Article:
Le Corbusier is another prominent example of the extra-institutional intrinsic effect on institutions. The Swiss-Frenchman received no formal architectural training; he was more or less self-taught. Coming from a background in painting and watchmaking, Le Corbusier, through extra-institutional enterprises in the founding of magazine L’Esprit Nouveau with Amédée Ozenfant and Paul Dermée, the writing of his seminal manifesto Vers une architecture, and his many residential and urban-planning designs, has inexorably defined how one thinks about and learns architecture within the institution. He is one of the critical standard-bearers of Modernism, his identity as a polymath who dabbles in furniture design, writing, and urban planning defines the image of the ideal “architect,” and his multimedia approach, mirrored by his Bauhaus contemporaries and reaffirmed today by architects like Steven Holl, still defines the architectural curriculum in most American universities today. Like many of his contemporaries, he came from an extra-institutional background, but the establishment of the CIAM, the inclusion of his ideas in schools’ curriculums, and the reception of an offer to teach at l’École des Beaux-Arts reveals that both new institutions emerge from and existing institutions adapt to revolutionary outsiders.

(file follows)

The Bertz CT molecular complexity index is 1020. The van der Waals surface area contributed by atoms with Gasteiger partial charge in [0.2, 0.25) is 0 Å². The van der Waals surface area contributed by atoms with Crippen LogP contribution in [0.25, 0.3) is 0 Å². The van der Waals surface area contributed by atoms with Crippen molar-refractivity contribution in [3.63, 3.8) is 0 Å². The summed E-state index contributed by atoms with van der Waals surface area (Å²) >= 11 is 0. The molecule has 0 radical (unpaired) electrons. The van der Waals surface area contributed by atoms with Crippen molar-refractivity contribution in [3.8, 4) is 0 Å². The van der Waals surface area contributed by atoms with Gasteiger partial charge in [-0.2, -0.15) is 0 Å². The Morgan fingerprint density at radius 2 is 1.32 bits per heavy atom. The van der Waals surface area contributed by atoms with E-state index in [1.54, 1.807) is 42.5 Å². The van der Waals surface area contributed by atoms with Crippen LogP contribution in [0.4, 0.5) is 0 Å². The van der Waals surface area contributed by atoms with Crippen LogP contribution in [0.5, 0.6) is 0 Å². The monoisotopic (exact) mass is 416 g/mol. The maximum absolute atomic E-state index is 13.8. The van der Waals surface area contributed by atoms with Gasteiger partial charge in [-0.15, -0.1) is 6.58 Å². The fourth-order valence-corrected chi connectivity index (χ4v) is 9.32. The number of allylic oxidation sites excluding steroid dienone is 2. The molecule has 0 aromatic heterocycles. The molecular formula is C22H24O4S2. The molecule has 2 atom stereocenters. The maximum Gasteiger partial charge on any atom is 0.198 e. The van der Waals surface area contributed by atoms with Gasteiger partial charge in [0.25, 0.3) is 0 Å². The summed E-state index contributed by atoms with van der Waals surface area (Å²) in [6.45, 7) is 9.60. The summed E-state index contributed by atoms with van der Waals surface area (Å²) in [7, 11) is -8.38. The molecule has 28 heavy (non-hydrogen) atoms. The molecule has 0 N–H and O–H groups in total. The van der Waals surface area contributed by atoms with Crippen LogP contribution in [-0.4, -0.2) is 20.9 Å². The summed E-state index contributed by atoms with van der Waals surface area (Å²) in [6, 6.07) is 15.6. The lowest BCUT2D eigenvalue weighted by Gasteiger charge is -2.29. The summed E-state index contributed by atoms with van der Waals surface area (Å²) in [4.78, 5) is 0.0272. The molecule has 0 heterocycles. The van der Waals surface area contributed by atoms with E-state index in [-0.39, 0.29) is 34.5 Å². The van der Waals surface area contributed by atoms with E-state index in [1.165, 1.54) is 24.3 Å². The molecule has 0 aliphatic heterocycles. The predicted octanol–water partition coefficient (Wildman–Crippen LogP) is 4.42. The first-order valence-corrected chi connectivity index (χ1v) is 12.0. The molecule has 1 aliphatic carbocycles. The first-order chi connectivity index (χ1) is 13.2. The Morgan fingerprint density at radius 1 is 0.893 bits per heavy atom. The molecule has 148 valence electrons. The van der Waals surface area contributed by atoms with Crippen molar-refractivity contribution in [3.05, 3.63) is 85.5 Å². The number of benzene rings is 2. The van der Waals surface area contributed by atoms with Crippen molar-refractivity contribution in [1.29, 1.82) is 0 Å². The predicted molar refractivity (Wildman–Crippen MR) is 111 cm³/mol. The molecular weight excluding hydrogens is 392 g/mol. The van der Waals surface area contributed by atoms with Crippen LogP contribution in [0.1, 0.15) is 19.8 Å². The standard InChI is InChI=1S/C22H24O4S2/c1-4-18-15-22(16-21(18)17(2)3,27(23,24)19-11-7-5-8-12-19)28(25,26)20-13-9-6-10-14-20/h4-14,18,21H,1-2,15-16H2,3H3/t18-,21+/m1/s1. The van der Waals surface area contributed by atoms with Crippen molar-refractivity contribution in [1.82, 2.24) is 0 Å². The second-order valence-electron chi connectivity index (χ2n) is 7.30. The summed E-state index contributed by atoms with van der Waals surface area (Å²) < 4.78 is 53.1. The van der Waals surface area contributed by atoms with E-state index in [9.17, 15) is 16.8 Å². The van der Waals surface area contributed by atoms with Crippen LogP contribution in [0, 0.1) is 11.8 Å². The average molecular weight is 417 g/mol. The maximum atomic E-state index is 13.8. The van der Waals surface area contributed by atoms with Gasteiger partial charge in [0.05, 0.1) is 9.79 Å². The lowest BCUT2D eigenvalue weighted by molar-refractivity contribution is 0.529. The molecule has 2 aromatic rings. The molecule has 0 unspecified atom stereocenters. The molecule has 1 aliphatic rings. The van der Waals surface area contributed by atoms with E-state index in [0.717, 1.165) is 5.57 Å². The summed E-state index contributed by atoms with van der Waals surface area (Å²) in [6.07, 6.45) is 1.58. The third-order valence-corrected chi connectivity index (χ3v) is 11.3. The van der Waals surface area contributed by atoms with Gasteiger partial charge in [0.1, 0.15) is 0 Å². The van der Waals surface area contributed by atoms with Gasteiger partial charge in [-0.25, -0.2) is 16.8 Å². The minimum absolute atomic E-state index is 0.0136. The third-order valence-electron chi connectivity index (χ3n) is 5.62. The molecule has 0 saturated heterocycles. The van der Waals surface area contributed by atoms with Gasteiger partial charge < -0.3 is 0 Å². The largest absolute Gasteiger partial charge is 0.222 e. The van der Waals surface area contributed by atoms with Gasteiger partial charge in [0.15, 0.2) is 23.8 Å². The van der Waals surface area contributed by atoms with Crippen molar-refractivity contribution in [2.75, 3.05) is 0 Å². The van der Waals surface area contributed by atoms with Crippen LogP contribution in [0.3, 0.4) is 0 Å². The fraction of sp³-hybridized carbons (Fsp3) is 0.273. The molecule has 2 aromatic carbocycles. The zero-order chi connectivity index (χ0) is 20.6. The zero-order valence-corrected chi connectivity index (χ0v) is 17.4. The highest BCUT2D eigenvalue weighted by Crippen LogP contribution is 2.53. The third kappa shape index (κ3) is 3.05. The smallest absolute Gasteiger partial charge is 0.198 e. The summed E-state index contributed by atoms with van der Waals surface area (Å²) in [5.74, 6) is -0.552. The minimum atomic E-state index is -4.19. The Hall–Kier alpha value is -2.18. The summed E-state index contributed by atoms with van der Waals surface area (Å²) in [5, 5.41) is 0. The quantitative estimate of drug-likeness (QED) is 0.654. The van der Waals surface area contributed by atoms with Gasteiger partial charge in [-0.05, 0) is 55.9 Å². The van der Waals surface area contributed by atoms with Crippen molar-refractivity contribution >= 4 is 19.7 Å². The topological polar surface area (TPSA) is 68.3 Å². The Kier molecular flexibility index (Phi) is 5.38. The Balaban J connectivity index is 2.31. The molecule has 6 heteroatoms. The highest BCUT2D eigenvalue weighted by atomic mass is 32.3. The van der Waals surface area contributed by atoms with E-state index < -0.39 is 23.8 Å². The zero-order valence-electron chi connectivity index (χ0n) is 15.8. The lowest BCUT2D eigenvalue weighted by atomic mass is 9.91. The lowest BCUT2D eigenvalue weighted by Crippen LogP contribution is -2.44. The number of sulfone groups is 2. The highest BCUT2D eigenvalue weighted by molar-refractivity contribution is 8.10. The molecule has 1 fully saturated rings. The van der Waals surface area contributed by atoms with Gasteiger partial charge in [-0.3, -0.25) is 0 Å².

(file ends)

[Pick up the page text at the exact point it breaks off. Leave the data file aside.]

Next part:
Through Vitruvius and Le Corbusier, we can see how extra-institutional ideas both create institutions and cause profound change within existing institutions. Institutions, however, are not passive affects of extra-institutional ideation – nor is there a 1:1 relationship between the two. Institutions are agents interacting with and appropriating external ideas, attaining not only ideas but also excess content; that is, exceptional status and meaning. The revolutionary other, from self-published manifestos to YouTube videos, does not merely establish the institution; it enriches it and thereby creates it as a remarkable entity. What makes the institution and its experience so edifying, enjoyable, and challenging is the inclusion of and confrontation with external resources. Whether it is the provocation of Vers une architecture, the revolutionary air of 1968, or the rise of computer-aided design software, institutions are inevitably faced with do or die moments; it is in how they confront such moments that determines whether they survive and to what extent they remain significant. Why degrees at Delft, Harvard, or SCI-Arc are important and why such universities continue to exist is largely due to how they and their students engage with extra-institutional resources. Consistently forced to face new external opposition, their relevance is predicated on how they choose to incorporate new ideas. The result of this conflict is what gives meaning to the diploma.3